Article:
All were observed to enhance the resistance of the microporous product to hydrolytic degradation as tested by an accelerated treatment involving boiling in water in a pressure cooker and then determining tensile strength as compared with a sample which had not been boiled. However, this effect was observed to be marked at the 3 and 5 percent values but the 10 percent values were not significantly better than the material with no silica. A lesser but noticeable improvement at the 1 percent value was observed with Aerosil R972. It is thus anticipated that values in the range about 1 percent say 2 percent upwards and well below 10 percent, will be most useful. A useful increase in initial modulus was also observed but no significant adverse effects on the other properties of the microporous sheet were observed.

EXAMPLE 2 The Examples of British Patent Specification No. 28076/69 (now U.S. application Ser..No. 42,793 filed June 2,1970) were repeated using the concentrations of silica quoted in Example 1 above. The silica was added only to the substrate formulation and the carbon black pigment master batch was omitted from the substate formulations. The top coat formulation was unchanged. The substrate resin concentration, salt ratio, and additive content was the same as for Example 1 above.

Similar enhancements of resistance to hydrolytic degradation were observed.

The disclosures of British Patent Specification No. 28076/69 and said corresponding U.S. application Ser. No. 42,793 are incorporated herein by reference.

The acidic silicas in the concentrations described above have also been observed to markedly enhance the resistance to hydrolytic degradation of solid cast films of these polyurethanes made, for instance, as described in the just-mentioned applications or in the previously mentioned application Ser. No. 8 19,337.

EXAMPLE 3 i A. A solution of elastomeric polyurethane (of I.V.

about 1.1) in dimethylformamide is made in a manner similar to that described in detail in Example 1 above, and mixed with 0, l, 2 and 3 percent (based on the weight of polyurethane) of Aerosil R-972. Each mixture is cast into the form of a film, from which the solvent is evaporated. The I.V. of each film is then measured; the film is exposed to an atmosphere of percent relative humidity at 100C for 10 hours; the I.V. is measured again;and the ratio of final I.V. to original I.V. for each film is calculated. The resulting ratios are as follows: 0% silica, 0.513; 1% silica, 0.683; 2% silica, O.775;3% silica, 0.763.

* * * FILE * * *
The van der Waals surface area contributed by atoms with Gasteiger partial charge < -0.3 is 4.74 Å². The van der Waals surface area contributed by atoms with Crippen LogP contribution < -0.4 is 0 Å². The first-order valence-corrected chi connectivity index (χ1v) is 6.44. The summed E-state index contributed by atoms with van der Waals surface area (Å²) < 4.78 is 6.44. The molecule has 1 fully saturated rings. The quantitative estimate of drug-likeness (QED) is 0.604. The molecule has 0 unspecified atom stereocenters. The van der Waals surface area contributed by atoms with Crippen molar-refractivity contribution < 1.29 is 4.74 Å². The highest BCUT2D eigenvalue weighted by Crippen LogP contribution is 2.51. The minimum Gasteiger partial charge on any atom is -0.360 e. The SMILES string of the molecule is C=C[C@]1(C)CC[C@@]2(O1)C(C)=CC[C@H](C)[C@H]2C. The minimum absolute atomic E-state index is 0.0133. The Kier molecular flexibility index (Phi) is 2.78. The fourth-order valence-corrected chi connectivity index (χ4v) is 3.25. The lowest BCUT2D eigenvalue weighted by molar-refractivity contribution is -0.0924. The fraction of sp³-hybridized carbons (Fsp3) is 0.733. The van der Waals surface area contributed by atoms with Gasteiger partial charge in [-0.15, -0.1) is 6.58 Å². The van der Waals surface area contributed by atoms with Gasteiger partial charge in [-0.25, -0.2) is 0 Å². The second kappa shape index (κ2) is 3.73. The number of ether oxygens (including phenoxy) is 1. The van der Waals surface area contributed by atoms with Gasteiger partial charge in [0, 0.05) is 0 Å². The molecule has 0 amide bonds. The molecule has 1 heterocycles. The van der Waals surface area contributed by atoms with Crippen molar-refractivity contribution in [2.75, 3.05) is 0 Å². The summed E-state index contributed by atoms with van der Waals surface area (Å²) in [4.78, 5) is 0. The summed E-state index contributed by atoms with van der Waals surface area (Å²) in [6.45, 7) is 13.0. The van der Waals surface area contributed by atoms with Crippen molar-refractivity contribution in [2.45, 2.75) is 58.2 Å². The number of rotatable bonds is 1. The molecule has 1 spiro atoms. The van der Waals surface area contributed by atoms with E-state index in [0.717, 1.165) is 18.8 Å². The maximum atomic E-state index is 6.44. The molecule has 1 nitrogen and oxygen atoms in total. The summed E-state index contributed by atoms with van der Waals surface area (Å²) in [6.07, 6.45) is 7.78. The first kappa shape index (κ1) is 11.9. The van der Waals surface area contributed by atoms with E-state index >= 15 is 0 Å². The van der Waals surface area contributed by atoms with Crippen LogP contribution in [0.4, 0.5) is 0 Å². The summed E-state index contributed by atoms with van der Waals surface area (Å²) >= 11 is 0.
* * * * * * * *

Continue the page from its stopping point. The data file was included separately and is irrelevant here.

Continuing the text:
Example 3A is repeated, except that the additives and results are as tabulated below:

Additive I.V. ratio none 0.537 1.5% PCD 0.500 1.5% PCD, 1% Aerosil R 972 0.824 1.5% PCD, 1% Santocel 54 0.767

The PCD used in this example is the same as the Stabaxol used in Example 1. It is triisopropylbenzene polycarbodiimide (see British patent 986,200 Example 1 having the general formula It is also within the broader scope of the invention to use other carbodiimides in place of all or part of the PCD. Examples of such carbodiimides which are known stabilizers against hydrolysis are found in British patent 986,200, whose disclosure of carbodiimides is incorporated herein by reference; that patent describes particularly the use of polycarbodiimides having a molecular weight of at least 500 and having more than three carbodiimide groups, such as polycarbodiimides in which the monomeric unit is a carbodiimide group attached to a divalent hydrocarbon group.

A particularly suitable composition contains the silica together with polycarbodiimide and a -trichloromethylthio imide as disclosed in my copending application titled Stabilizing," Ser. No. 93,410 filed Nov. 21, 1970, whose entire disclosure is incorporated herein by reference.

The invention has found its greatest utility in the stabilization of very high molecular weight thermoplastic elastomeric polyurethanes having intrinsic viscosities above 0.8 and preferably 1.0 to 1.4, e.g., 1.1 to 1.2. The polyurethane is preferably produced by the reaction of a hydroxyl-terminated prepolymer with a diisocyanate and a diol. It is also within the scope of the invention to use a diamine, as a chain extender, in place of the diol, in a manner well known to the art.

The hydroxyl-terminated prepolymer preferably has a molecular weight below 6,000 and preferably above 500, more preferably between 800 and 2,500; a molecular weight of l,800-2,200 is particularly preferred. It may be a polyester of a hydroxy-carboxylic acid (e.g., a polycaprolactone) or a polyester of a glycol and a dicarboxylic acid (e.g., ethylene glycol adipate or 1,4-butanediol adipate) or a mixed polyester of these types of components. Examples of other dicarboxylic acids which may be used instead of, or in addition to, adipic acid, are succinic, pimelic, suberic, azelaic or sebacic acids or aromatic acids such as phthalic acid or terephthalic acid. Examples of other glycols which may be used to make the polyester are 1,6-hexanediol and 1,8-octanediol. The most useful polyesters are aliphatic polyesters in which the groups are separated by aliphatic chains averaging about three to six carbon atoms in length. A

prepolymer which provides flexible or soft segments I in the polyurethane molecule is preferred. The acid number of the polyester is generally below about 3 and preferably less than 2, e.g., 0.2 to 1.5.

The hydroxyl-terminated prepolymer may be a polyether. Typical polyethers which are used to provide the soft segments for elastomeric polyurethanes are usually of aliphatic character. One type has the formula H (R0), where R is a divalent alkylene radical, such as tetramethylene or ethylene or propylene, and n denotes the degree of polymerization.

The preferred diisocyanate is diphenyl methane p,p-diisocyanate, but other diisocyanates may be used as such or in admixture therewith. Examples of other diisocyanates are 2,4-to1uene diisocyanate, p,pdiphenyl diisocyanate and tetramethylene diisocyanate. The most suitable diisocyanates have molecular weights below 500.